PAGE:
Judge Aileen Cannon has suffered 'reputational harm' — but is in line for Supreme Court: MSNBC anchor
Judge Cannon 'engaged herself in obstruction of justice': Experts sound the alarm on Trump documents ruling

The Trump-appointed judge who issued the highly controversial ruling to appoint a special master to review government documents recovered by the FBI when agents executed a search warrant at Mar-a-Lago

"Well thanks to Donald Trump and the Republican Party adopting Trumpian attitudes, we now tonight know the name of the next Republican nominee for the United States Supreme Court," MSNBC's Lawrence O'Donnell said.

"If Donald Trump is the next Republican president, then his shortlist for the Supreme Court will only include one name," he predicted. "That is probably also the case for Florida's Gov. Ron DeSantis, if he is the next Republican president, including the fact that name comes from Florida."

"This future Supreme Court nominee is young enough to remain at the top of the Republican shortlist for the Supreme Court for as long as it takes for another Republican to win the Electoral College," he continued. "This future Supreme Court nominee is about 20 years away from turning 60. "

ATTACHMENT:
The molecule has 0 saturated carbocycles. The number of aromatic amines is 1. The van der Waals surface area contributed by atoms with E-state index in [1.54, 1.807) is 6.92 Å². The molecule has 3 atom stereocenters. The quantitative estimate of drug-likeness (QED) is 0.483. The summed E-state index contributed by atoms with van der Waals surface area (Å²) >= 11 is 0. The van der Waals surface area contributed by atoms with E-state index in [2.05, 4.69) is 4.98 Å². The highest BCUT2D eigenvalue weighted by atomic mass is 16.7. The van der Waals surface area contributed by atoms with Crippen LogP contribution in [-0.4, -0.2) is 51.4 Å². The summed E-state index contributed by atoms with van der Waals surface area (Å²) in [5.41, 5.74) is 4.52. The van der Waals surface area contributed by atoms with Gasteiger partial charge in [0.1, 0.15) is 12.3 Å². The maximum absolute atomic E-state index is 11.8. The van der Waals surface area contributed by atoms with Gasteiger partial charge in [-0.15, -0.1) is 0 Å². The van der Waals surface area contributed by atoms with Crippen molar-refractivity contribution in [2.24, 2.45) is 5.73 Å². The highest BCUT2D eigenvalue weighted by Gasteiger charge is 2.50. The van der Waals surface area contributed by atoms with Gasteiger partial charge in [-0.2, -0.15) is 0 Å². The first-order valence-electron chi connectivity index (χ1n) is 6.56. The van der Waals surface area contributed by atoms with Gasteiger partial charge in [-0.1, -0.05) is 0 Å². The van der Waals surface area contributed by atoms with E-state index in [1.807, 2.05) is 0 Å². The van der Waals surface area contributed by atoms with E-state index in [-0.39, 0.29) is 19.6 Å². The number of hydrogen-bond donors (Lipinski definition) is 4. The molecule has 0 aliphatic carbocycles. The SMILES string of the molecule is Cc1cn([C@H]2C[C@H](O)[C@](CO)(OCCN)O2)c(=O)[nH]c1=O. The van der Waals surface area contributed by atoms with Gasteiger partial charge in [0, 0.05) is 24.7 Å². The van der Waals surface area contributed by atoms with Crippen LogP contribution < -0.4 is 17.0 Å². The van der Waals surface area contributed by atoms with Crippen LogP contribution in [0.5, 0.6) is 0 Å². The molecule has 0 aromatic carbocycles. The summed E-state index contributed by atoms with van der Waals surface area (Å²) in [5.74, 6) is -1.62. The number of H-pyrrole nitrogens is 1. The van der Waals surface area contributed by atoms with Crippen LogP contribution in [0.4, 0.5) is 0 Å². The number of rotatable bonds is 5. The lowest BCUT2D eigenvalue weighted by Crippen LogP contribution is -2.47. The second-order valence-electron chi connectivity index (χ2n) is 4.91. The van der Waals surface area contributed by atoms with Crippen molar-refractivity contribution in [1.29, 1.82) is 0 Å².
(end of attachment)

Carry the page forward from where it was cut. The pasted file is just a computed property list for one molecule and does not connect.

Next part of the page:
"Aileen Mercedes Cannon publicly applied for the job of Supreme Court justice, in writing, yesterday, in a 24-page opinion ordering a so-called special master to examine all of the evidence seized by the FBI from Donald Trump's home in Florida," O'Donnell said. "Judge Aileen Mercedes Cannon, who was appointed to a federal judgeship in the last months of Donald Trump's presidency, is now only in her second year as a federal judge. And has suffered a great deal of what she would call reputational harm."

O'Donnell went on to argue that Trump could not suffer reputational harm after all his scandals and included an anecdote from the 1972 Francis Ford Coppola film "The Godfather."

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Lawrence O'Donnell www.youtube.com